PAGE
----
My roommate Meike's boyfriend, Simon, came from Germany to visit this weekend, so we decided to take a day trip to Metz on Saturday. In addition to the TGV train, we're lucky to have the TER as well, which is a smaller train serving many cities in the region of Lorraine. We paid 6€ each way to take the local train to Metz, the capital city of both Lorraine and of the Moselle département. Steeped in both Roman and Germanic culture, Metz has an extremely rich 3,000 year history and is really an amazing city.
After a 40 minute ride, we stepped off the train into the rain and headed straight for Cathédrale Saint-Etienne. Interesting side-note: churches designated as 'cathedrals' are home to the bishop, from the Latin cathedra, meaning "seat," and they literally contain a special chair for the bishop to sit upon.
Built in the Gothic style between 1220 and 1522 AD and nicknamed "La Lanterne du Bon Dieu" ("the Good Lord's Lantern"), the Metz cathedral houses the world's largest ensemble of stained glass windows, a staggering 69,920 square feet! Tall, airy cathedrals such as St-Etienne are only able to have such vast expanses of stained glass windows thanks to the innovation of flying buttresses, which channel the downward force from the roof out and away from the walls/windows of the church, through the buttresses, and down into the ground below.
|Thrust from the weight of the roof is channeled out away from the fragile windows, thanks to flying buttresses|
|Plan of the cathedral, with each 'X' representing the intricate ceiling vaults|
Constructed from locally quarried yellow limestone, the cathedral's nave soars to a height of 136 feet, one of the tallest in the world. As you step through the main portal into the church, you can't help but look up, and everyone walks around the cathedral with their chins up and mouths agape. We spent about an hour roaming about and taking pictures of the church's gorgeous interior - while it was stunning even in the rain, I can only imagine what the inside must look like when sunshine filters through all the windows, projecting a multicolored spectacle throughout the building. A return trip is a must!
|View down the nave of the cathedral towards the altar|
|Behind the altar, looking back towards the Rose Window|
|The church's modern organ|
|So much stained glass!!|
|The windows in the chapel are works by the modernist Marc Chagall|
|Looking back down the nave to the beautiful Rose Window|
Next, we explored the market taking place on the square surrounding the cathedral. From fresh fish to flowers, hand-crafted cheeses and hot crêpes, bolts of fabric and antique books, you could find pretty much everything for sale here. After grabbing a quick snack, we walked over to the Musée de la Cour d'Or, a museum of the history of Metz.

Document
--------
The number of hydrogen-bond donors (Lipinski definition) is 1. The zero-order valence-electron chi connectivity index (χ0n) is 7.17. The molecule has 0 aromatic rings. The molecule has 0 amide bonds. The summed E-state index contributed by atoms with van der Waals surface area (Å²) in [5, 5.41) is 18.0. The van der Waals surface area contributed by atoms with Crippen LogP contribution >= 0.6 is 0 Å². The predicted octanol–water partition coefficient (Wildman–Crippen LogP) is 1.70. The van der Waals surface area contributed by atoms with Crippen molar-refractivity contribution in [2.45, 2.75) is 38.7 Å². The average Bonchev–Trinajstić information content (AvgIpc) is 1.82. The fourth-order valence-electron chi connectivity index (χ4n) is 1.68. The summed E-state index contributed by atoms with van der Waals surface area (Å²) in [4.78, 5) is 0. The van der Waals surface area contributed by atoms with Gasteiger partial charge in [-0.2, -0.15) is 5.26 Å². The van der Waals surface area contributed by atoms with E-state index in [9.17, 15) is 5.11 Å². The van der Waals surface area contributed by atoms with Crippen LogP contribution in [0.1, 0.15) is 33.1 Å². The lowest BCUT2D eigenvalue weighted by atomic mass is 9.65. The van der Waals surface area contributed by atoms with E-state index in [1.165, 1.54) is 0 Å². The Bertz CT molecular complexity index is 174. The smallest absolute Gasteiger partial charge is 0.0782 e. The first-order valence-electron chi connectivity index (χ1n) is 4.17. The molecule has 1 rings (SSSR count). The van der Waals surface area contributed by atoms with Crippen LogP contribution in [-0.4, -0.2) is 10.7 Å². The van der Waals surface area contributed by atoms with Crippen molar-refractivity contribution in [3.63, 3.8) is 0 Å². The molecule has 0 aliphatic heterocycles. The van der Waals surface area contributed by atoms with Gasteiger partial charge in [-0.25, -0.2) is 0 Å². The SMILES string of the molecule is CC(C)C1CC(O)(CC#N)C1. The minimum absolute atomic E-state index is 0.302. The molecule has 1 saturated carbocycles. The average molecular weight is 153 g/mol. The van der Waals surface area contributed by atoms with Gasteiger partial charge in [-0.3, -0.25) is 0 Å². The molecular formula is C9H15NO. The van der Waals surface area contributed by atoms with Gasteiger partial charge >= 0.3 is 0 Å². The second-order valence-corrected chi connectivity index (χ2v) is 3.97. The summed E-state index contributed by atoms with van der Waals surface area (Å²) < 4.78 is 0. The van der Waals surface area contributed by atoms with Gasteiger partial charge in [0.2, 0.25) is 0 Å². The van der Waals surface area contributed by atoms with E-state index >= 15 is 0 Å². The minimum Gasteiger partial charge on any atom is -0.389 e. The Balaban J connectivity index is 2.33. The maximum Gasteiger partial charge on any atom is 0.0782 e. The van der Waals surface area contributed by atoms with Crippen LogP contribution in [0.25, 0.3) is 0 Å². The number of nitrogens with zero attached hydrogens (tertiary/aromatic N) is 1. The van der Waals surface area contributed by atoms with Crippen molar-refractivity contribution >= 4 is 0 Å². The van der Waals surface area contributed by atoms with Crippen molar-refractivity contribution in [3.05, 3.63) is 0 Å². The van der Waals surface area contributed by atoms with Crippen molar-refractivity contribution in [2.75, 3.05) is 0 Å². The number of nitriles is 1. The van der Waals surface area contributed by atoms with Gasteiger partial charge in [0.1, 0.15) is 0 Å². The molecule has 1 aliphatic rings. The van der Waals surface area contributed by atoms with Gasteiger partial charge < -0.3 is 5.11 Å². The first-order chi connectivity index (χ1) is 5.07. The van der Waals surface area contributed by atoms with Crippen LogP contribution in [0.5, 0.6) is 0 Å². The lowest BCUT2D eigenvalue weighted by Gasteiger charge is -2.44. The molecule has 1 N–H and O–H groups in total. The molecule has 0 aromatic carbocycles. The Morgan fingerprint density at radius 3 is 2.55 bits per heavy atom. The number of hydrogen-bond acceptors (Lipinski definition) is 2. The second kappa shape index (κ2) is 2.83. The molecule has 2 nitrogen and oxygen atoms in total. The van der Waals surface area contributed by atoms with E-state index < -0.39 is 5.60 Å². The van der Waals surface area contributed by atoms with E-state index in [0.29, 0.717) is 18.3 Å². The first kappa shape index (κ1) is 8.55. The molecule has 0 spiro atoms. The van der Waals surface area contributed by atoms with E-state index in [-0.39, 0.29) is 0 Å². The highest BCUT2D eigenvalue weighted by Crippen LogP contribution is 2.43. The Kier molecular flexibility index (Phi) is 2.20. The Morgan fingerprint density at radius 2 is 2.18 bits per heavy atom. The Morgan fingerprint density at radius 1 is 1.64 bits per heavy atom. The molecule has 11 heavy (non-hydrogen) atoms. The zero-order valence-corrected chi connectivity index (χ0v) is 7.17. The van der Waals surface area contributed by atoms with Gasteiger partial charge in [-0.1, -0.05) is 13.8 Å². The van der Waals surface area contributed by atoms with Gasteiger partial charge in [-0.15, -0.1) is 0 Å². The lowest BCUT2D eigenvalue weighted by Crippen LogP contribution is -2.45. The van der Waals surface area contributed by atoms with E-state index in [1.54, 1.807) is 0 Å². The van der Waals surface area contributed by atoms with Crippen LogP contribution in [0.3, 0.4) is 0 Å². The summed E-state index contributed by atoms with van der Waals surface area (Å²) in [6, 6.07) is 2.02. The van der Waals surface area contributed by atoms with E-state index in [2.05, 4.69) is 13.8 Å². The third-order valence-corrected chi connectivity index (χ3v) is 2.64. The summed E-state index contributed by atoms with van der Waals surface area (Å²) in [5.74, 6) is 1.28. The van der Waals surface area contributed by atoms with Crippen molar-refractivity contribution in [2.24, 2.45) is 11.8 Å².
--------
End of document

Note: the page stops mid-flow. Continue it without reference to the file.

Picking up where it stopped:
|Meike and her boyfriend Simon enjoying some fresh-baked pretzels from the market|
|The façade of the cathedral looms over the market|
|Fresh squash, yum!|
As I had said, Metz has been inhabited for nearly 3000 years, and thus has a lot of history for visitors to explore. It began as a Celtic settlement inhabited by the Mediomatrici tribe, was later incorporated into the Roman Empire under the name Divodorum, got renamed Mettis under the Franks and later became Metz. Former residence of the Merovingian kings of Austrasia, the city became a part of the Holy Roman Empire and was passed back to the Kings of France in 1552. More recently, the city fell under German control during World War I, after which it returned to France, only to later be annexed by the Third Reich during World War II. Finally, in 1944, the US Army attacked the German-controlled city, freeing it and returning it to French control. Needless to say, the history of Lorraine is very complicated and has been influenced by many cultures throughout the centuries.
|Gargoyles on the cathedral doing their gargly downspout job|
La Cour d'Or does a great job highlighting Metz's diverse past, leading visitors chronologically through exhibits showcasing everything from Roman baths and graves, to medieval weaponry and household goods, architectural remnants from all eras, and even rooms filled with paintings from the Renaissance through modern day. I highly recommend this museum to any history buff!
|Extensive remains of a large Roman thermal bath house were excavated next to the museum when they were trying to build an addition, thus the museum has left the ruins intact and constructed exhibits all around them - cool!|
After grabbing some delicious pizza for lunch at a Mediterranean restaurant, the rain had finally stopped and we trekked over to see la Porte des Allemands (literally "the Germans' gateway"). Once part of the Medieval ramparts enclosing Metz, the fortified bridge and gateway to the city spans the Seille river and has multiple towers, crenelations and meurtrières (slit-like windows through which arrows could be fired, literally "murderers"), all key to defending the city from invaders. Some parts of the monument were closed for renovations, but the parts we were able to explore were quite impressive.
|Meike and I in front of La Porte des Allemands|
|La Seille River running under the Porte des Allemands|
All in all, Metz is a really lively town (much better than Forbach!) with lots of history, cultural events, restaurants and shopping, so I have a feeling Meike and I will be back quite often to get our dose of excitement every now and again!
Quick side note: apparently people from Forbach go to Metz quite often - and this was quite the source of confusion for me when I first arrived...I learned the hard way that "Metz" isn't pronounced the same in French as it is in English. In English (and in German for that matter), we pronounce it just as it sounds : METZ. But in French, it's pronounced MESS. Everyone was always saying "je vais à Metz" (I'm going to Metz), but I thought they were meaning to say "je vais à la messe" (I'm going to Mass) and being lazy by leaving out a word, which is common in French. I was surprised that the people of Forbach were so holy and talked about going to church so very often...only to realize they just go to Metz when they're bored - whoops!
|Random flash-mob dancing to Daft Punk's "Get Lucky" in front of the train station in Metz|